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Ways to Save on Property Taxes

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    In the United States, over 65 million homeowners occupy over 14.3 million households that invest in real estate. The prime reason for investing in property is that you'll hold a tangible asset that you would be able to sell at a later date should any need arise. While this is true, taxes on capital gains and depreciation can be so complex and confusing and could eat up a significant chunk of your investment returns — if not handled correctly. While it is wise to consult a tax professional to review your taxes and provide expert advice, here are ways to save on property taxes:

    Organize Yourself

    It's easy to get disorganized with all the paperwork that is involved with real estate deals. Hide the clutter by using a filing system that works for you and keep everything organized and ready if the IRS ever audits you.

    If you have been buying, selling, or refinancing real estate during the year, you most certainly received a HUD-1 for your final closing statement. This is a standardized settlement statement provided by the government to show all of the transaction details. You must keep these statements around to use as a reference since they contain information you need for your income tax statements. The HUD-1 reports should be filed with your other tax documents so they can be referenced easily whenever you need them for filing.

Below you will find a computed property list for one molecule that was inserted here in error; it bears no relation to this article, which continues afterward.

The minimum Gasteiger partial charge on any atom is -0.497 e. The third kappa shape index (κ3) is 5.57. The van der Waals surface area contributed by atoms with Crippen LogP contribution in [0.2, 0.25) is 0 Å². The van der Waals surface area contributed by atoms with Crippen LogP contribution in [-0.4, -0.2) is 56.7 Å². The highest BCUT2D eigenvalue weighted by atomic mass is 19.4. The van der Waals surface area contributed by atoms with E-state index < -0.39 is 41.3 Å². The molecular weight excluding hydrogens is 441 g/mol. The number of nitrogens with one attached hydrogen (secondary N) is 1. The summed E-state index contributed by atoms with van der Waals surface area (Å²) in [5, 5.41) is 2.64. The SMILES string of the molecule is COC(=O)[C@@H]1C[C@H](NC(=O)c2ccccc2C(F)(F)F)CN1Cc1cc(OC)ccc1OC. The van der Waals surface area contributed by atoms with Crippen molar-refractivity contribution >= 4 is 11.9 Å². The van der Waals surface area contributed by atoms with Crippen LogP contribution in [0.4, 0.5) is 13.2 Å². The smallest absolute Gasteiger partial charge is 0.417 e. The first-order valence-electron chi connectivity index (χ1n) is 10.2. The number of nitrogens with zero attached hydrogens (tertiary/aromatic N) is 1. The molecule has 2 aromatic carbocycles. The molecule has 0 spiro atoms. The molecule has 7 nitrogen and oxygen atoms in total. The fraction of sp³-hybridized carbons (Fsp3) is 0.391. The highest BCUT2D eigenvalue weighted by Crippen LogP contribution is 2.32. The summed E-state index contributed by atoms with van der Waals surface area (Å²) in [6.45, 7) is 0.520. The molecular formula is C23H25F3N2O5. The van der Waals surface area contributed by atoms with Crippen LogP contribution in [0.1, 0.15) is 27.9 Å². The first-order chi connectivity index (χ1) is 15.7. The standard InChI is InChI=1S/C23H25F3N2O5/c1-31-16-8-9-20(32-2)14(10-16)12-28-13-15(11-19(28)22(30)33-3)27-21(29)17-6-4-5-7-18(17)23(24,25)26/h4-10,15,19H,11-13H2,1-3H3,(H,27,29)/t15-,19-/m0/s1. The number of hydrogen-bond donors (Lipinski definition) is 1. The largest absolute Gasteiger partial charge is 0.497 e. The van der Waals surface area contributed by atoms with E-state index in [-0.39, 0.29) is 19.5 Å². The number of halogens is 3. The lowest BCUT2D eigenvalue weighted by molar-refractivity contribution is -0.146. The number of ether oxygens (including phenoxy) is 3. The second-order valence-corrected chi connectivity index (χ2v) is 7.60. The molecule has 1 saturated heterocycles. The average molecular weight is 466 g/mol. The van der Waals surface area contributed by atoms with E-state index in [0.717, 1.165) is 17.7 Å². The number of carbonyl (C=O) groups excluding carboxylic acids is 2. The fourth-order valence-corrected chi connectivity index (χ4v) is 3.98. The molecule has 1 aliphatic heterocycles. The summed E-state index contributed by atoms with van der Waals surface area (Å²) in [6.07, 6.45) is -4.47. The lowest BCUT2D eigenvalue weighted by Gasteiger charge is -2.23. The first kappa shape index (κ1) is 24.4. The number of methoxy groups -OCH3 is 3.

Keep Your Properties for More Than a Year

    When flipping houses, your profit is based on the cost to pull the property out of foreclosure. You can save money on your taxes if you don't sell or rent it within a year. You'll also want to buy the property below market value because most people are willing to pay more than what it's worth.

    Capital gains are categorized based on the investment period. For an individual, he would have short-term if the investment was held for less than a year, long-term if for between one to five years, and it's considered as long-term capital gains if the sale occurred more than five years. Based on your income level, you'd need to pay an extra three percent on top of the usual 15% capital gains tax.

    Consult a CPA

    A CPA is an expert in tax law who can advise you on how you can save money. Many people think that they can file their taxes themselves and that tax software will figure it all out for them. Although this can result in a significant amount of money saved, many essential elements may be overlooked. You need a Certified Public Accountant who understands the complexity of real estate investment to ensure that you get all the deductions and benefits for which you qualify.

    Four Things Your CPA Isn't Telling You

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